A perfect respite for a busy family: Right at home in eclectic mix of cottage, traditional styles

Peggy DeYoung

What is the perfect house for a busy family of four plus two energetic dogs?

This new home was inspired by the Arts-and-Craft style and built in a quiet neighborhood near the St. Lawrence River in Clayton. Nicole and Eric Listemann wanted to design a home that was an eclectic mix of cottage and traditional styles — something beautiful, yet comfortable. Once inside, the spacious great room is the center of the family’s activity.

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A retirement dream comes true: Post-and-beam beauty on cherished family location

Peggy DeYoung

Overlooking Clayton’s French Bay on Bartlett’s Point, this home is a retirement dream on a stretch of St. Lawrence River waterfront treasured by six generations of owners Rob and Sharron Grant’s family. The new home was built on the site of an original small cottage. When repairs became too great to tackle, it was torn down and plans for a new river home began.

The couple wanted to build a post-and-beam home, which would allow expansive views down river. They eventually decided to build a Lindal Cedar home. Lindal is based in Seattle and provides a package of building materials that includes posts and beams and windows and doors. Other materials were customized to the owners’ tastes and design needs and could be bought separately.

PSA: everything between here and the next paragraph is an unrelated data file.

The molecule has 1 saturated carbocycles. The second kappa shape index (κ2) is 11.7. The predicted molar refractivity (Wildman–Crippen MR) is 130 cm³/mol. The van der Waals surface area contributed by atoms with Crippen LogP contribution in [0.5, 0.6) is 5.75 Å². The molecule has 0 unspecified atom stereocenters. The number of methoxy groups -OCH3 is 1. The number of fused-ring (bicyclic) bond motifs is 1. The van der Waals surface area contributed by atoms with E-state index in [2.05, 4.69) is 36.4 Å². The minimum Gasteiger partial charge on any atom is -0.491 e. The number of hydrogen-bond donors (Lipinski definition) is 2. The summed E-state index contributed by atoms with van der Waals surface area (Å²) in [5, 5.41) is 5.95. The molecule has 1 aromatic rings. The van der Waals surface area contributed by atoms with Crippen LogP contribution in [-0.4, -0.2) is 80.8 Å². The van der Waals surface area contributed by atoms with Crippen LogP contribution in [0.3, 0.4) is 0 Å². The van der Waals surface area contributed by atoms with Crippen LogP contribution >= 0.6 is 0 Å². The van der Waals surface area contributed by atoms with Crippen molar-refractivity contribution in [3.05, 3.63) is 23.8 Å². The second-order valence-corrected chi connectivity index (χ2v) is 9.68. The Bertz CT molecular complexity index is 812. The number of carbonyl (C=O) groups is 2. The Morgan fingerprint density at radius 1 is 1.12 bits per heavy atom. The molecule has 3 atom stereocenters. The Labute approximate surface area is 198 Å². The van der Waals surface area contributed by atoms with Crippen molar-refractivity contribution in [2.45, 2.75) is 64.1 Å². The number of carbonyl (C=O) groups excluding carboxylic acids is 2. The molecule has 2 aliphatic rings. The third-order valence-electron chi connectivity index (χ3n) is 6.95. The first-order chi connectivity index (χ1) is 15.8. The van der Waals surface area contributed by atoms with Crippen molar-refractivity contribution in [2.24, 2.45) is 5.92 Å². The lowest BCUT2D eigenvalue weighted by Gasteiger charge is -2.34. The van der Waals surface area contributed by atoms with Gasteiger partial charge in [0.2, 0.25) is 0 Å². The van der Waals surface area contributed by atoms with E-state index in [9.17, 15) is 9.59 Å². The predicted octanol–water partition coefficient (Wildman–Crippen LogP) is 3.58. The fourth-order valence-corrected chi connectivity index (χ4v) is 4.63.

One of the first challenges was to determine if a full walk-out basement with a living space for their family and guests could be built. The sloping grass hill originally had 11 steps down to the water. The process not only revealed that there was enough height to build the walk-out basement, but just below the topsoil the site had beautiful limestone bedrock that is so prevalent along the river. The family now enjoys large areas of natural limestone defining the outdoor living space. [Read more...]

Hot — and cool — new design trends

Bold patterns, colors all the buzz for the new year

Peggy DeYoung stands outside her shop, Porch and Paddle, on James Street in Clayton. Photo by Justin Sorensen.

Every October, North Carolina is host to the largest furniture trade show in the country.

For one week, every building in the city of Highpoint’s downtown district is a showplace for the furniture and home interiors market. Here, manufacturers unveil their latest collections, new fabrics, and colors to the trade. Touring the showrooms, distinct themes emerge. This year my visit to the market found trends based on natural textiles, traditional patterns and recycled materials.